Judge Russell Engebretson never saw anything funny about peace, love, and understanding.
Elvis Costello and his band tear it up live in Memphis.
On September 17, 2004, Elvis Costello and the Imposters played at a club in Memphis, a very small venue for such a well-known band, to an audience of 200. Costello has dabbled in several musical genres (releasing albums with Burt Bacharach and the Brodsky Quartet, for example), but on this gig he doesn't stray far from his rock-and-roll roots. The crowd was treated to a broad selection of Costello's rock-and-roll standards dating back to his first album release, the 1977 new wave classic My Aim Is True. Costello succumbs to the usual tour practice of promoting the latest release, in this case with songs from The Deliveryman (recorded in Oxford, Mississippi), which comprise almost a third of the set.
Steve Nieve and Pete Thomas, keyboardist and drummer respectively from the original Attractions, are playing with Costello, joined by bassist Davey Faragher (formerly of the alternative band Cracker). Also, guest Emmylou Harris takes the stage for five duets with Elvis Costello.
Songs were performed in the following order:
• Waiting for the End of the World
The band wisely kicks off the set with three de rigueur popular favorites (from Costello's first two albums) and receives the expected thunderous applause. They continue with "Blue Chair" from the Blood and Chocolate album, then launch into a couple of songs from The Deliveryman. A few highlights include "Bedlam," driven by hammering bass eighth notes overlaid by Costello's energetic R&B chording; "Monkey to Man," a simple but effective rocker; "The Monkey," another simian song, this one with a satiric bite ("One thing you'll never see is a monkey build a fence 'round a coconut tree"), played in Muddy Waters blues style—similar to "Mannish Boy"; "Hidden Charms," an intense rock-blues number that Costello picks with dirty glee on a piece-of-crap Fender knock-off with a warped neck; and a great rendition of "Blame It on Cain," which, according to Costello, is rarely played live. Also of note are the sweet and twanging country duets with Emmylou and Elvis (Emmylou Harris can do no wrong, and she brings a pleasing feminine presence to the all-male lineup). The encore includes a version of "Alison" that neatly segues into Presley's "Suspicious Minds," and explosively delivered arrangements of the perennial crowd pleasers "Peace Love and Understanding" and "Pump It Up."
The bonus songs are uniformly good—the driving punk-blues "Button My Lip" being the standout track—and they might as well have been included in the full set.
An unexpected treat was the 53-minute road trip documentary of Tad Pireson, billed as a "road ethnographer," cruising around and about Memphis, Tennessee; Oxford, Mississippi; and Helena, Arkansas with Elvis Costello and Pete Thomas in the back of his 1955 Cadillac, all filmed in the fashion of a "reality show" (a phantom cameraman is in the front passenger seat, and there are numerous shots from the outside of the car as it rolls down the streets and highways). Pireson expounds on local sights as he drives; for instance, he points out the juke joint The Three Forks Country Store (now the Blues Café), where legendary bluesman Robert Johnson was playing the night he was poisoned by a jealous husband. In addition to all the intriguing historical anecdotes, Costello and Thomas discuss their Motown, blues, and soul influences, visit the Stax Record museum, compare Helena to Liverpool, and provide continual off-the-cuff talk about their careers and musical philosophies. We also get to hear the story, among many others, of how Elvis Costello ran across the pitiful no-name guitar he used to record "Hidden Charms."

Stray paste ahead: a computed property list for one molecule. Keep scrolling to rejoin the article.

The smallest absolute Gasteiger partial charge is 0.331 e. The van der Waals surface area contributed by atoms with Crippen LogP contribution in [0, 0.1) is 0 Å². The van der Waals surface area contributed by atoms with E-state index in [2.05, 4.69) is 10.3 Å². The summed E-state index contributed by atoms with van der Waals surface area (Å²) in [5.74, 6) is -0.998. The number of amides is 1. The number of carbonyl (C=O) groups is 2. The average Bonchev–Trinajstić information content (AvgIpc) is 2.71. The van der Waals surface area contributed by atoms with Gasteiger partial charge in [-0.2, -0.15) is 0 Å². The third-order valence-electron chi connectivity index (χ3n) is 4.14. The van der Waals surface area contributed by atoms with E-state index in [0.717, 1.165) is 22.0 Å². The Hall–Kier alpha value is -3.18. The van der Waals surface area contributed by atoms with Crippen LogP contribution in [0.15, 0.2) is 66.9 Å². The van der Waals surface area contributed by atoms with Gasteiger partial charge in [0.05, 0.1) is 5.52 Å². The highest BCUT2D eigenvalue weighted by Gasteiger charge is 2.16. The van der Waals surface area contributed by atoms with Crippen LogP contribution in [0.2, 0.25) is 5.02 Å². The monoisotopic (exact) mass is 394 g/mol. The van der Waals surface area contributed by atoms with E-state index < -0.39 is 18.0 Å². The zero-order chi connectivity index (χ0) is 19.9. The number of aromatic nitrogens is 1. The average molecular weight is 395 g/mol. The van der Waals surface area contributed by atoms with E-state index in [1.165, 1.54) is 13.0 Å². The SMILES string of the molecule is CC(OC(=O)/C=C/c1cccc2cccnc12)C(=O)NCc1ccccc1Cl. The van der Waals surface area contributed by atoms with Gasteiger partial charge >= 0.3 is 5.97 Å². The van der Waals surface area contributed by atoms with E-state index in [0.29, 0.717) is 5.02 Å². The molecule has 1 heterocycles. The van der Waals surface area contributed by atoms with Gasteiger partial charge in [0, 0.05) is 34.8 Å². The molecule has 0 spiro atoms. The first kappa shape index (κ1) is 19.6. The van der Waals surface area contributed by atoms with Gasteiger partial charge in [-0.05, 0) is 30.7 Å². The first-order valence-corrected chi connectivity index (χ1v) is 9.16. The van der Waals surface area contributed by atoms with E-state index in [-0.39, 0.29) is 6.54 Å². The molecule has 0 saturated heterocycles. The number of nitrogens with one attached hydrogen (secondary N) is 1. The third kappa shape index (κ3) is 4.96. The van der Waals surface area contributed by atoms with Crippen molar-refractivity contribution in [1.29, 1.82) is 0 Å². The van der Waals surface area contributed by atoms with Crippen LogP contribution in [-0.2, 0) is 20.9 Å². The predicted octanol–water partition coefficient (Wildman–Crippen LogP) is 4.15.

Costello acquired a somewhat bad reputation in the 1970s and '80s as an abrasive, rude bad-boy of rock. I don't know if the stories are yellow journalism, an accurate reflection of his character at that time, or something in between, but the image he projects in the documentary is one of a gracious, intelligent, easygoing fellow. Perhaps the rough edges have been smoothed by age. Whatever his personal attributes may be, the featurette of Costello's journey and commentary (along with Thomas and Pireson) is worth the price of the disc; even for the Elvis Costello newcomer it is a delightful piece of musical history.
The concert was filmed in high-definition video and recorded in surround sound (both Dolby 5.1 and 2.0, but no DTS). The video looks fine—decently edited with plenty of shots of all the band members—and the sound ranges from good to very good, though it is hardly of reference quality; the instruments don't always sound adequately separated, which imparts a slight murkiness to the mix at times. That's probably just one of the acoustic problems of recording live in a small night club, and should not detract from the overall decent sound quality.
I'm an old fan of Elvis Costello (at least up to his fifth album—and my favorite—the highly layered, slickly complex studio effort Imperial Bedroom), and I recommend this DVD without reservation to any fan; even the listener with only a casual interest might find this a good starting point for delving further into Costello's musical oeuvre.
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Scales of Justice
Studio: Eagle Rock Entertainment
• Bonus Songs
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